As noted in an earlier post, the regular operations of the Ontario Superior Court of Justice have been suspended under the Notice to the Profession of the Chief Justice of Ontario (the Notice) since March 15, 2020. A determination of “urgency” must therefore be made pursuant to the Notice. In a recent case, the Superior Court of Justice grappled with whether or not a father’s request qualified as “urgent.”
The parties had two children. The mother brought the children to Ontario in October 2019. The father, who was in Nigeria, indicated that he did not consent to the mother bringing the children to Ontario, and sought to have the children returned to him.
In finding that this matter was not urgent, the court explained that the children were residing with their mother in Ontario, where their safety and well-being were protected. As a result of the global pandemic, wide-spread travel restrictions were in effect, including the international Travel Advisory of the Government of Canada. The advisory on that date stated, “Official Global Travel Advisory: Avoid non-essential travel outside of Canada until further notice.” The Advisory continued:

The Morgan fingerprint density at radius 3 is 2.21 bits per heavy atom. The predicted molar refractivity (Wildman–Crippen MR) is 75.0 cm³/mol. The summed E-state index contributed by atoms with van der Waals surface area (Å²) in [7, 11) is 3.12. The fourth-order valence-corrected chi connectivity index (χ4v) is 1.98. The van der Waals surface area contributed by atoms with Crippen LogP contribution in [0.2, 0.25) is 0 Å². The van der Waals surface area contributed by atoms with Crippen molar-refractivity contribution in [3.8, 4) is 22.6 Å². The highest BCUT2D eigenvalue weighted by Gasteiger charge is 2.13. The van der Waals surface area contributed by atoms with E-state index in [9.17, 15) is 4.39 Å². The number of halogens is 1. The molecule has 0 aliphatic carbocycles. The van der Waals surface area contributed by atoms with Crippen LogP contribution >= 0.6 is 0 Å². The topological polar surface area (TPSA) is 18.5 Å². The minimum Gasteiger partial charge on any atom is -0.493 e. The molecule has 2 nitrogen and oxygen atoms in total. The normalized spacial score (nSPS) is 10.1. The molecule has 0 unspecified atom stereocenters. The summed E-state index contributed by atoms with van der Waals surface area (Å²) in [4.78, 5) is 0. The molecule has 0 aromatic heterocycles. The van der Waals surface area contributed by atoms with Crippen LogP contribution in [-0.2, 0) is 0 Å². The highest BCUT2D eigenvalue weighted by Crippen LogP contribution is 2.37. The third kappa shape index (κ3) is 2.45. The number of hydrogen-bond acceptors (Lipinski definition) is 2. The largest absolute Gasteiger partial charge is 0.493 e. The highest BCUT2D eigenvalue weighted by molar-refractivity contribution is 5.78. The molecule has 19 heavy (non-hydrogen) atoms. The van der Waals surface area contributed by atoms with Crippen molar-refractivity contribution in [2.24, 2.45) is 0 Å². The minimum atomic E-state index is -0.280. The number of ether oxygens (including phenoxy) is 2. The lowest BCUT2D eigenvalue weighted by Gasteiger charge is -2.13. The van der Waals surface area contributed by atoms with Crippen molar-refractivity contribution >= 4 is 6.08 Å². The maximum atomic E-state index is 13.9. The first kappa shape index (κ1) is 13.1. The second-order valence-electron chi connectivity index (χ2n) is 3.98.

To limit the spread of COVID-19 many countries have put in place travel or border restrictions and other measures such as movement restrictions and quarantines. Many airlines are suspending flights. Many airports are closing, preventing flights from leaving. Exit bans are becoming more frequent. New restrictions may be imposed with little warning. Your travel plans may be severely disrupted…
Given the travel restrictions in place, the court concluded that this was not the time to hear a motion on the return of children to another jurisdiction. The court pointed out that even if the father was successful, any order would likely not be capable of being implemented for some time.
The court explained that although the father was worried about creating an unfavourable status quo, this would not be a status quo arising from a lack of diligence on his part, and would be considered on the eventual hearing of the motion.
The court concluded by outlining a few points about the summary process under the Notice as it applied to this case. Specifically, the court noted that:
The situation with COVID-19 is novel and unprecedented, and the courts are having to determine whether a matter qualifies as “urgent” on a case-by-case basis.
If you have questions about your rights, it is best to speak with a lawyer. We understand that this is an uncertain and stressful time. We are here to help you in your time of need. At Gelman & Associates, our lawyers provide exceptional legal representation in all family law matters. Our goal is to always empower clients to make informed decisions about their future.
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